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Is the word in bold correct? If it is not, which word fits better?

Today, English is used by at least 750 million people. Some estimates have put the total at 1 billion. Despite the total, English is more widely scattered, more widely spoken and written, than any other language has ever been.

I don't think "despite" is the best word. I think something like "regardless of" would be the best match, but these are 2 words, and I am only allowed to use one.

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    I'm not sure what the paragraph is trying to say, and that would affect the word we choose. Is the idea that 750 million is a small number in comparison with a world population of 7 billion? In absolute terms it's clear that there are more speakers of Mandarin in the world, but perhaps the author is focusing more on some concept of geograhic dispersal. There is a somewhat archaic word "Notwithstanding" which I would use rather than "despite" if I must use a single word. If I were the author I would prefer to use make the argument clearer. – djna Apr 1 at 16:40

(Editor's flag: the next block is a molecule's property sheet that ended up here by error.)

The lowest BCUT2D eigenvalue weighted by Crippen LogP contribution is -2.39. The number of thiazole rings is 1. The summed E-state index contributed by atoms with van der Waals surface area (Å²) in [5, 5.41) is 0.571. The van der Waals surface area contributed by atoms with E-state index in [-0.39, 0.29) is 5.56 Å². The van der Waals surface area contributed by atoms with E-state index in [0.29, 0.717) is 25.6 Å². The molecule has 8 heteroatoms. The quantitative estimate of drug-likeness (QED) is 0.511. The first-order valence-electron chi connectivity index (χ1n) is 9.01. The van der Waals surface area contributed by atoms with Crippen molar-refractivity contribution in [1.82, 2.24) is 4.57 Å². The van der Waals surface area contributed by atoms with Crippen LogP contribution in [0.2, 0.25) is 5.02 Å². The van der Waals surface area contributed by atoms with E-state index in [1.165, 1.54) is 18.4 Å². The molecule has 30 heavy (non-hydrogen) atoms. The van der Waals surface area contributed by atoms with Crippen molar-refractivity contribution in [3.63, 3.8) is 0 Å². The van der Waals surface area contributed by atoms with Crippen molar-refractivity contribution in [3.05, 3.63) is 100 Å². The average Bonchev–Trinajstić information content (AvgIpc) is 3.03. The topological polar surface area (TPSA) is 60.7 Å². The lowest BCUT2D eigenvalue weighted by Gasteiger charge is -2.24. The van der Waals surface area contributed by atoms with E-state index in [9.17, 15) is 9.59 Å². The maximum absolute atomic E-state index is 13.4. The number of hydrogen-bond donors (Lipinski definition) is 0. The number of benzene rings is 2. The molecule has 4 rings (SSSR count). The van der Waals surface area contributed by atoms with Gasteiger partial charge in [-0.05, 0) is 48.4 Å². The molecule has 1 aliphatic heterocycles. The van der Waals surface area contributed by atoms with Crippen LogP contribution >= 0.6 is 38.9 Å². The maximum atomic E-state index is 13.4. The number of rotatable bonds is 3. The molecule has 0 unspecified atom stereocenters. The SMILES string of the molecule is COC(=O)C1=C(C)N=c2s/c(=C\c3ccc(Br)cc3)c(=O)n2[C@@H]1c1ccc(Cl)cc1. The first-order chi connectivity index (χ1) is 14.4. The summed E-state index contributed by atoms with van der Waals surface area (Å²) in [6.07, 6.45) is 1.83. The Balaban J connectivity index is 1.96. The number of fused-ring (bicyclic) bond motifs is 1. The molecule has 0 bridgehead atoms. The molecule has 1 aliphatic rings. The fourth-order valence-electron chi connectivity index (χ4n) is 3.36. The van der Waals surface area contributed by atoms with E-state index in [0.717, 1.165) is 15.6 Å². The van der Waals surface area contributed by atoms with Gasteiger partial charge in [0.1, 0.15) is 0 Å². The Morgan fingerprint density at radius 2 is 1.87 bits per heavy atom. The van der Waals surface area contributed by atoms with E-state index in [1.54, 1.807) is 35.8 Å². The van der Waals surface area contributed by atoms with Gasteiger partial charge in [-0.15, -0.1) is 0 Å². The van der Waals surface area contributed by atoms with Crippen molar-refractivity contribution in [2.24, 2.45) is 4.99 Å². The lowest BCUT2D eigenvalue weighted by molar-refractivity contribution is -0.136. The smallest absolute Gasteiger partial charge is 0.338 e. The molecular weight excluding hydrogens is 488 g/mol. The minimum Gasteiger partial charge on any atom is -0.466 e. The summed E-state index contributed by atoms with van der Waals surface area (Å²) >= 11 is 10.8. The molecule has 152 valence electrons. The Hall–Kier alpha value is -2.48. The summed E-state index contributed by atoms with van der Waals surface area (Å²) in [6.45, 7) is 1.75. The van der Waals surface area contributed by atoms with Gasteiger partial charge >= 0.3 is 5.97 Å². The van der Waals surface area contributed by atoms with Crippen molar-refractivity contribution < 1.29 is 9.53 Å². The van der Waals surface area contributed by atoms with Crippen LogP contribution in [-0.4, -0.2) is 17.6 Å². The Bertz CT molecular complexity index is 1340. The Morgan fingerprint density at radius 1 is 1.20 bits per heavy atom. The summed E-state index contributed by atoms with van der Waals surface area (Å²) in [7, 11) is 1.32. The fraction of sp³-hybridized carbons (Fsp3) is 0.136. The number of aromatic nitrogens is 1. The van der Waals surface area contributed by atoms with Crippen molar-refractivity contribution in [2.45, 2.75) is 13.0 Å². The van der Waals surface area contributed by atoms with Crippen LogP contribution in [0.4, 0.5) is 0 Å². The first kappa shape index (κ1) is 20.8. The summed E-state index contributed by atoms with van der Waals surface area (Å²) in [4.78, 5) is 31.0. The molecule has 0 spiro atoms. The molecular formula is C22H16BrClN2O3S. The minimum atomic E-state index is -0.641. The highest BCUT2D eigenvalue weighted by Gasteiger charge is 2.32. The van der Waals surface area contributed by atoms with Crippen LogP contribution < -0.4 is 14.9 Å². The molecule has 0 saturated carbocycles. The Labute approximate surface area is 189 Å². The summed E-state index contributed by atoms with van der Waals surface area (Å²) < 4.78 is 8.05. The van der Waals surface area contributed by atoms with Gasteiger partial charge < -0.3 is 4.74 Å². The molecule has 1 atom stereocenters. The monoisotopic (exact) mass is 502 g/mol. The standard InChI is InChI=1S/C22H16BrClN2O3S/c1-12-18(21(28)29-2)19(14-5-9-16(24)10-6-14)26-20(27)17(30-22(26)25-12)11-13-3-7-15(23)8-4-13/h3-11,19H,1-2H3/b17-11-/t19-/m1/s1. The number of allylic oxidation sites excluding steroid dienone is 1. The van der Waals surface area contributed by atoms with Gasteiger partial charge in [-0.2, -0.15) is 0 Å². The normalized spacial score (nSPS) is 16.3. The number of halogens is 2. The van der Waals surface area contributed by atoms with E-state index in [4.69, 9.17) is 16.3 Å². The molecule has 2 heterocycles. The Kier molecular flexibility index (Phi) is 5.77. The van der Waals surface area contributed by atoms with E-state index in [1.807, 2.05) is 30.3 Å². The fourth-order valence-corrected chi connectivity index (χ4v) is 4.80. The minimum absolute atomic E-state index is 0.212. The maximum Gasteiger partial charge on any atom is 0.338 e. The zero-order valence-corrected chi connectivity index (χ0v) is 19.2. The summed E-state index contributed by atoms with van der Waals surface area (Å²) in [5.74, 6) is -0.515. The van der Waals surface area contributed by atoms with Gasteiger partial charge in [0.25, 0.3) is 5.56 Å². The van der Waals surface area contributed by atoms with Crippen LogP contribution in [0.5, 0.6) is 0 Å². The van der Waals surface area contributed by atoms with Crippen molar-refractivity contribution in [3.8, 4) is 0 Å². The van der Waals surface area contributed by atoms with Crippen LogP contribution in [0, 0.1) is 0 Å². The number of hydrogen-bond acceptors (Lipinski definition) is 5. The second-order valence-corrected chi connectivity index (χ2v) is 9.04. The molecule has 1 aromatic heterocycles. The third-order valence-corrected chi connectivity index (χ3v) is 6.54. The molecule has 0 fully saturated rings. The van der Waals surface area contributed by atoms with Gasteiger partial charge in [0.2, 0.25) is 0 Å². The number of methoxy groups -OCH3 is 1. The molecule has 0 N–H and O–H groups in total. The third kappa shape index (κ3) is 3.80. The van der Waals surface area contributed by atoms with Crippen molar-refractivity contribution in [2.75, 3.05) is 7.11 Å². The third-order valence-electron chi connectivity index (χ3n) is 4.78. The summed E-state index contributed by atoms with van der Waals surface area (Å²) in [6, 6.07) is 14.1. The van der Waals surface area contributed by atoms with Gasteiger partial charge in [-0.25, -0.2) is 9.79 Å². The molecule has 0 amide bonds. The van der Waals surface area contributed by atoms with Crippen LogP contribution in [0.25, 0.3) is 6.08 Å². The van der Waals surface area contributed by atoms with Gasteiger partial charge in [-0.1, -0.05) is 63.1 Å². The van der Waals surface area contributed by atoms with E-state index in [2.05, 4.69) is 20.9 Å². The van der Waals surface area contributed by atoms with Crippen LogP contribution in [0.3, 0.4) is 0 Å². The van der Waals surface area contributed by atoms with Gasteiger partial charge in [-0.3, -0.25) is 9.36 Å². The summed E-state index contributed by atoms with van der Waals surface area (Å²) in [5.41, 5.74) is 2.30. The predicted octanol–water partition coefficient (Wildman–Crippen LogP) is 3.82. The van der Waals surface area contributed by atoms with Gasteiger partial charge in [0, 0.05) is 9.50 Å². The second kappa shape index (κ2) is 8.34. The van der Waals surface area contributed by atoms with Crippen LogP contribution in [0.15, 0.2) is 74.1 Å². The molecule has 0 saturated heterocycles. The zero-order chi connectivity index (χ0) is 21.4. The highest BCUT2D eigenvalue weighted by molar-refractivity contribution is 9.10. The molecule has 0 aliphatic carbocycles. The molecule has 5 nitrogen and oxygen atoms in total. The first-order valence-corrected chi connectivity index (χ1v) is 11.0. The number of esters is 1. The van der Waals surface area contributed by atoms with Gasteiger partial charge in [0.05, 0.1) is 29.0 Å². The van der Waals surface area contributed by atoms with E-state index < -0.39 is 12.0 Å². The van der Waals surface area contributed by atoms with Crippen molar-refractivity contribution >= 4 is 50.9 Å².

• @djna After looking up "notwithstanding", I have to say that this is indeed the best word, despite the fact that it is not such a common word. – MathEnthusiast Apr 1 at 16:50
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    Yes, it's fine. I'd worry about the use of scattered there. :) – Lambie Apr 1 at 16:52
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I'm not sure what the paragraph is trying to say, and that would affect the word we choose. Is the idea that 750 million is a small number in comparison with a world population of 7 billion? In absolute terms it's clear that there are more speakers of Mandarin in the world, but perhaps the author is focusing more on some concept of geographic dispersal.

There is a somewhat archaic word "Notwithstanding" which I would use rather than "despite" if I must use a single word.

If I were the author I would prefer to use make the argument clearer.

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